dangerous than driving drunk
Texting more dangerous than drunk driving
A test by Car and Driver magazine showed that texting is
more dangerous than driving drunk. A
Virginia Tech study showed that texting is 17 times more dangerous than
just talking on the phone. A Harris poll showed that 66% of
respondents admitted to texting while driving, though 89% think the
practice should be banned. L.A. Times, 2010
Cell phone use as dangerous as driving drunk
University of Utah researchers tested subjects'
braking ability while talking on a cellphone or driving drunk.
The cellphone drivers did worse. Three of them even crashed into
the pace car, while none of the drunks did. CNET,
Cellphone-driving is just as dangerous as drunk-driving,
according to a study in the New England Journal of Medicine. Reuters, 1997
Hands-free phones just as dangerous as hand-held...or worse
New Jersey statistics show that talking on a hands-free cell
phone while driving can be just as dangerous as talking on a hand-held
phone. A motorist is also almost as likely to be injured or
killed when involved in a crash while using a hands-free cell phone,
vs. no phone. The problem with handheld phones isn't that they
tie up your hands, it's that they tie up your mind.
That's why switching to a headset doesn't make it any safer. Press of Atlantic City, May 2010
The government has known that hands-free phones as just as
dangerous as hand-held since 2003, but kept the information
secret. A consumer group is now suing the government for not
sharing this information with the public. Public Citizen, July 2009
"Even hands-free phones appear to contribute to unsafe
2005 study by the Insurance Institute for Highway Safety found that
drivers using cell phones -- even hands-free -- were four times as
likely to have an accident involving an injury." ABC News, March 2009
Hands-free cell phones, in fact, are involved in more
percent) than handheld cell phones (4 percent), according to a study
published in the Journal of American College Health. Indiana University, 2006
Researchers at the University of Illinois tested the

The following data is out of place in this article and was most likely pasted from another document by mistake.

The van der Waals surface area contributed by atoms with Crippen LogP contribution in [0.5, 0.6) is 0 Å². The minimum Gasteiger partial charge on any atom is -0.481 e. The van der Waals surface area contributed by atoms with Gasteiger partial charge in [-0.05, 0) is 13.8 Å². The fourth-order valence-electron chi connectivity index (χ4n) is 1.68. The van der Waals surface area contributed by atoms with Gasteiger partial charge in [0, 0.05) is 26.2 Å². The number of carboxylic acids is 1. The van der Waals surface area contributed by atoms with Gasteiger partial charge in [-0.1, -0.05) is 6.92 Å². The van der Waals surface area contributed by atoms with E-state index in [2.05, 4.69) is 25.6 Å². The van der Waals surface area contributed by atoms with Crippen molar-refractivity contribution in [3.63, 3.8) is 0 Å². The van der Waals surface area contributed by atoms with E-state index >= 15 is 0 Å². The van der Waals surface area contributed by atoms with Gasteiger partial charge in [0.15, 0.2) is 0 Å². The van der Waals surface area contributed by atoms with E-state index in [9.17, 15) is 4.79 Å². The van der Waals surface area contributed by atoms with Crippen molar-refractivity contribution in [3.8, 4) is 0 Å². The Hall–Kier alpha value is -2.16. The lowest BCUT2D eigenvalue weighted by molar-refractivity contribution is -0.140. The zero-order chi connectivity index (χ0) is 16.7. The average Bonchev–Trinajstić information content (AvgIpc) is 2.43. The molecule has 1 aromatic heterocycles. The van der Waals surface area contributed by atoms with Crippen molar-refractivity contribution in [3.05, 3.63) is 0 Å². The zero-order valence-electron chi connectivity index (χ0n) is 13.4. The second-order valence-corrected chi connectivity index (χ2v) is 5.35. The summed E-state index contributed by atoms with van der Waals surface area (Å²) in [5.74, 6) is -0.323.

hands-free mobile use and found it to be just as dangerous as driving
with a cell phone in your hand. ABC News, Aug. 2005
Report: Using Car Phones Is as Dangerous as Driving Drunk
February 13, 1997
©Reuters Ltd. All rights reserved ©FOX News Network 1997. All rights
BOSTON -- The risk of having a traffic accident while using a
cellular phone is the same as that while driving drunk, according to a
study appearing in Thursday's New England Journal of Medicine.
University of Toronto researchers found cell phone users four to five
times more likely to get into traffic accidents than those who do not
use them. "Telephones that allowed the hands to be free did not appear
to be safer than hand-held telephones," they said. "This may indicate
that the main factor in most motor vehicle collisions is a driver's
limitations in attention rather than dexterity." An editorial by
Malcolm Maclure of the Harvard School of Public Health and Murray
Mittleman of Beth Israel Deaconess Medical Center in Boston said the
research was the first "direct evidence that the use of cellular
telephones in cars contributes to roadway collisions."
The Toronto study by Dr. Donald Redelmeier and Robert
Tibshirani said the risk "is similar to the hazard associated with
driving with a blood alcohol level at the legal limit."
A definitive study with people randomly assigned cellular
phones so their accident rates could be checked was unlikely because it
would be difficult and possibly unethical. Representatives of the
cellular phone industry were quick to cite what they said were the
study's shortcomings. The Cellular Telecommunications Industry
Association, a trade group, said in a statement that the study dealt
with an association between accidents and the phones. The researchers
did not directly assess whether the phones caused accidents. The
association also said cell phone use was way up and traffic injuries
were down, showing users drive safely.
Nonetheless, the findings were likely to reverberate through
the cell phone and insurance industries, and among drivers and
government regulators as well. About 35 million Americans have cell
phones. Brazil, Israel and Australia have banned the use of cellular
telephones while driving and the new finding may spark similar moves,
even though the researchers stressed that there are benefits to the
phones, such as the ability of drivers to make emergency calls quickly.
Driver error was responsible for more than 90 percent of motor
vehicle collisions, which were the top cause of death among children
and young adults, the researchers said.
Redelmeier and Tibshirani used 13 months of accident data and
phone billing records of 699 volunteers to pinpoint the time of the
accident and determine when a cell phone customer was last using the
phone. They also made some statistical adjustments to account for the
intermittence of driving.
Among their findings:
-- The risk of an accident was nearly five times higher than
normal when a person was on the telephone one minute or five minutes
before the accident. The typical call in the study lasted nearly 2 1/2
-- The collision rate was four times higher than expected when
the call was made less than 15 minutes before the accident.
-- Only after the driver had been off the phone for more than
15 minutes did the risk seem to dissipate.
-- Younger and older drivers with a cell phone faced
essentially the same risk.
-- "Subjects with many years of experience in using a cellular
telephone still had a significant increase in risk," but the highest
risk was among people who had not graduated from high school.